Keller: “Rather than base the whole college process off the question of: How much money will I make when I graduate?, I urge our kids to focus on becoming better, more informed citizens. Make a better use of your time on earth; try to make the world a better place. And if money follows and capitalism thrives, then great. That’s the honest conversation I’m having with our kids and the community – and I think our community understands the importance of it.”
Q: How has the relationship between health and school evolved over the years?
A: Matthews: “We don’t need to do a lot of pushing to have our students striving to be the very best academically. They’re already doing that on their own. Our job has transformed into turning this quest for excellence into a quest for student wellness. It’s a push we’re making with teachers, counselors, parents and students. And Beach Cities Health District is a big partner for us. I’d say we now focus as much on student wellness as we do on academic excellence. It’s a giant change.”
Escalante: “The conversations between the three districts have become more frequent, richer and more focused on the wellness for kids. We are operating with like minds and have support from each of our boards. It’s more powerful when we can work together and have common frames of reference and language around wellness for kids and expectations. And I agree with Mike about BCHD…We truly see the health district as an absolute working partnership to support total well-being. I’m sure all three districts feel that way.”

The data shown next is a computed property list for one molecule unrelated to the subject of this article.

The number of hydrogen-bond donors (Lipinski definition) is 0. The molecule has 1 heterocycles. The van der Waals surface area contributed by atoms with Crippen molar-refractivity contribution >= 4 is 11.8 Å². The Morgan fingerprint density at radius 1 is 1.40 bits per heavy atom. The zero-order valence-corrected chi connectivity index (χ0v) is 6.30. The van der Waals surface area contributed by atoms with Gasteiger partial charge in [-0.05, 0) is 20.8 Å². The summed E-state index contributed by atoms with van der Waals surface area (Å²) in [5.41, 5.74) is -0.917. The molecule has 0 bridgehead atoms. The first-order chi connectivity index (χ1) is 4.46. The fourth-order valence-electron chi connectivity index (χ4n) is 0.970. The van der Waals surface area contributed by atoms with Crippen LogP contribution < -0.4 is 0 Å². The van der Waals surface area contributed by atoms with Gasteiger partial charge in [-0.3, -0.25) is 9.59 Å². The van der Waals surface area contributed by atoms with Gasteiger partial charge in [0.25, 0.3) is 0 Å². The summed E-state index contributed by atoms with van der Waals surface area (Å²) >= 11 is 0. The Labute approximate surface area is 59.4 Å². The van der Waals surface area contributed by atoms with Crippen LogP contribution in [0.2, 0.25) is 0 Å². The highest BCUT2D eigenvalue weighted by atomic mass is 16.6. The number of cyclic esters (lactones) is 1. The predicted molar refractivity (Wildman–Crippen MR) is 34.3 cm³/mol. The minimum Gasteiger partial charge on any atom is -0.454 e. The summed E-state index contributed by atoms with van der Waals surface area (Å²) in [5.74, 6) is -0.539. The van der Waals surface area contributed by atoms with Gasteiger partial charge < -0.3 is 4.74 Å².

Keller: “I totally agree with Pat and Mike. The whole focus on social emotional well-being – our kids being physically fit, having great nutrition and academics – are all pieces and values we believe in and transfer to the 20,000 South Bay kids that we serve. It’s just who we are as people. The heavy lift is for the teachers and staff and Beach Cities Health District to systematize and implement. But that’s a good place to come from, where you believe in it before you even start.”